Penthouse Retrospective

by Phil Maranda Originally Published: February, 2001

Extreme Ice | 20 Years Ago This Month

On the next day of my ice-climbing adventure, McKay and I arrived around noon at Lake Louise in Jasper National Park. The sky was blanketed with a thin layer of clouds, and the air was quite a bit cooler than on the previous day. After making the 45-minute hike to Louise Falls at the end of the lake, McKay and I attached our crampons and marched up a snow-covered embankment to the base of the light blue wall of ice.

Once again we went through the routine of unpacking our gear and suiting up; then McKay climbed the first pitch in the same proficient manner he had demonstrated at the Weeping Wall, taking the time to ensure each tool was positioned perfectly before moving onward. “If I’m not sure about the placement of my axes or crampons, I’ll keep banging away until. I am,” he shouted down to me as he made the ascent. “That way I will not lose confidence in my next move. You don’t ever want to let the ice beat you.”

On this day we climbed higher, up several pitches, and once again my technique lacked polish. While struggling up the first pitch, my axes and crampons suddenly let go of the ice at the same time, and McKay had to pull hard on the rope to keep me from plummeting to the bottom of the falls.

When we finally made it to the highest point that McKay was willing to take a rookie like me, he anchored me into the ice, then climbed around like a monkey on a thin pillar of hanging icicles, while describing how he was placing his tools and what kinds of things to look for while doing that type of climbing.

When it was at last time to descend, McKay decided that the best way to get me down was to belay me over a cliff located off to one side of Louise Falls. As he tied two ropes to my harness, he mentioned — rather nonchalantly, given the situation, I thought — that it was better to use a pair of ropes, just in case one got severed on the cliff’s sharp rocks. And even though he assured me that the two ropes would hold, all I could think as I worked my way slowly backward toward the edge — and certain doom — was, If the rocks are sharp enough to cut one rope, then what, exactly, Is stopping them from cutting through both?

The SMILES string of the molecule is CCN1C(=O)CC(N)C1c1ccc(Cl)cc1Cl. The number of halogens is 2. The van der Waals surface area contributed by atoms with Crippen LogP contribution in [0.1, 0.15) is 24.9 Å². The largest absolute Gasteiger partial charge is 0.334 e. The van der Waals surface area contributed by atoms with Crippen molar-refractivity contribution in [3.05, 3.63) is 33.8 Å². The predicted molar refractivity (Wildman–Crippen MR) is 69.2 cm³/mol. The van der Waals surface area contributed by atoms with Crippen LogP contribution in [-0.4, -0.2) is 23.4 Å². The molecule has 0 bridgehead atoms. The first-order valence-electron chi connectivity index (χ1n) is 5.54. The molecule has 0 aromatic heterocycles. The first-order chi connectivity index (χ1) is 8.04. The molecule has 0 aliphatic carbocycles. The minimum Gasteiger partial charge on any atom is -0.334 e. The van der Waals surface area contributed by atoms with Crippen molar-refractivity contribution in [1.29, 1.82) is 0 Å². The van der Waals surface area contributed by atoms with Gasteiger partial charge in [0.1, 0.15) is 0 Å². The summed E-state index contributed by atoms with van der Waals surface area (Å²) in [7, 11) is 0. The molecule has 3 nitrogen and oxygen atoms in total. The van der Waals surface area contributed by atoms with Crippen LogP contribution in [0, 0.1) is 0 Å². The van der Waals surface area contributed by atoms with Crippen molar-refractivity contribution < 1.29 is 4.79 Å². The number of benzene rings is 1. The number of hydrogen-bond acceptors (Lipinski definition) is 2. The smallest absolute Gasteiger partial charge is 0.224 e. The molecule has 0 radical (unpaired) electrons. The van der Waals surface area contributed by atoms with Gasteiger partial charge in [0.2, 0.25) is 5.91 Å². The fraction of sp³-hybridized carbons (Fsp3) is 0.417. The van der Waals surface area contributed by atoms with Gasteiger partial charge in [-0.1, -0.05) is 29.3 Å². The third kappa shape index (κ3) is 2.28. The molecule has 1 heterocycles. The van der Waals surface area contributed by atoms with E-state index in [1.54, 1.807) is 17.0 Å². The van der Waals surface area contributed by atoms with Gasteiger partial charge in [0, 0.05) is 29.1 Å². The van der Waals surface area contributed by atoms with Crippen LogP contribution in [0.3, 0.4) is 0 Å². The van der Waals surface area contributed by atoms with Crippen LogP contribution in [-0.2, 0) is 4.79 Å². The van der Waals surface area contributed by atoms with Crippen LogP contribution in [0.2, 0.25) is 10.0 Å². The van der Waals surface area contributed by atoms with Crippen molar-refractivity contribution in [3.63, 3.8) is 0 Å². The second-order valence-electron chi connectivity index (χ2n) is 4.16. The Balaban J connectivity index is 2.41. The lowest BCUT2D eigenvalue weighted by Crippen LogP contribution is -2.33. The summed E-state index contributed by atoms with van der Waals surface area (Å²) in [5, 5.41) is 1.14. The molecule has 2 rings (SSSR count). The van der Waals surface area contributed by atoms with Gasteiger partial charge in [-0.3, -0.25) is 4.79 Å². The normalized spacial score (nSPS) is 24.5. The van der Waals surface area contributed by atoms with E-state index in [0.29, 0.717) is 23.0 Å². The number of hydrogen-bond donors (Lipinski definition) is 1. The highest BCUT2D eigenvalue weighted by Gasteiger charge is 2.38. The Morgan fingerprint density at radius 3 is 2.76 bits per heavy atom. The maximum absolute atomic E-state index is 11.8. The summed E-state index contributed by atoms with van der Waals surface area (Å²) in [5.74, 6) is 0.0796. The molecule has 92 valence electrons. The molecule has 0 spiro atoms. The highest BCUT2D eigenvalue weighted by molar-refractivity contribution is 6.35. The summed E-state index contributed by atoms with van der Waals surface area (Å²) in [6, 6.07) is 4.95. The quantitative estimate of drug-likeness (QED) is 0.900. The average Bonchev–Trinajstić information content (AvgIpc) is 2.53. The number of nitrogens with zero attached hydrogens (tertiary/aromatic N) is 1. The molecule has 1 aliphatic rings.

It was then, as my heart pounded in my chest and my blood was fired with adrenaline that coursed through my veins faster than an avalanche sweeps down the side of a mountain, that McKay tried to set my mind at ease. “Don’t worry, I won’t let you fall,” he said with a grin. “It would be a really long walk for me back to Banff.” He instructed me to place my trust in the equipment, and to lean back when he lowered me over the edge so that I wouldn’t rap my knees — and some other more vital parts of my body — on the rocks.

This was it — time to go. I continued walking backward until I could see no ground beneath me, and then, as instructed, leaned back completely and hung on for dear life while trying in vain not to look down. At long last I could tell people that I was at the end of my rope … and mean it. Being suspended over the sharp rocks 100 feet below was almost more than I could bear, but after smashing my knees on the side of the cliff a few times, I decided it probably would be better if I stopped moving around so much and tried to relax. One way or another, this ride would be over soon enough.

Being lowered over the cliff was one of the most horrifying experiences of the trip. But by the time McKay and I had reached bottom and packed up, my heart had stopped pounding long enough for me to reflect on the climb itself and I felt a certain pride. Not because I had conquered the ice — I wasn’t fool enough to think that was the case — but because I had overcome, if only for a short while, the fears that had haunted me for so long.

If we have not convinced you that Extreme Ice should be a sport much more preferably experienced on a screen fed by some streaming service, these crazy people now have entire web sites devoted to gear, locations, and even training. … Who knows? Maybe these will bring you to your senses. We’d rather try to reinvigorate the cattle drive than do something where freezing is rather the point.

Much Better than Extreme Ice
You may vacation wherever you wish, but let us suggest that extreme ice becomes a lot more pleasant when it ceases being frozen.
Some of us do not need to qualify the dangers of ice by creating an entirely new category of Extreme Ice. But some people are wacky.

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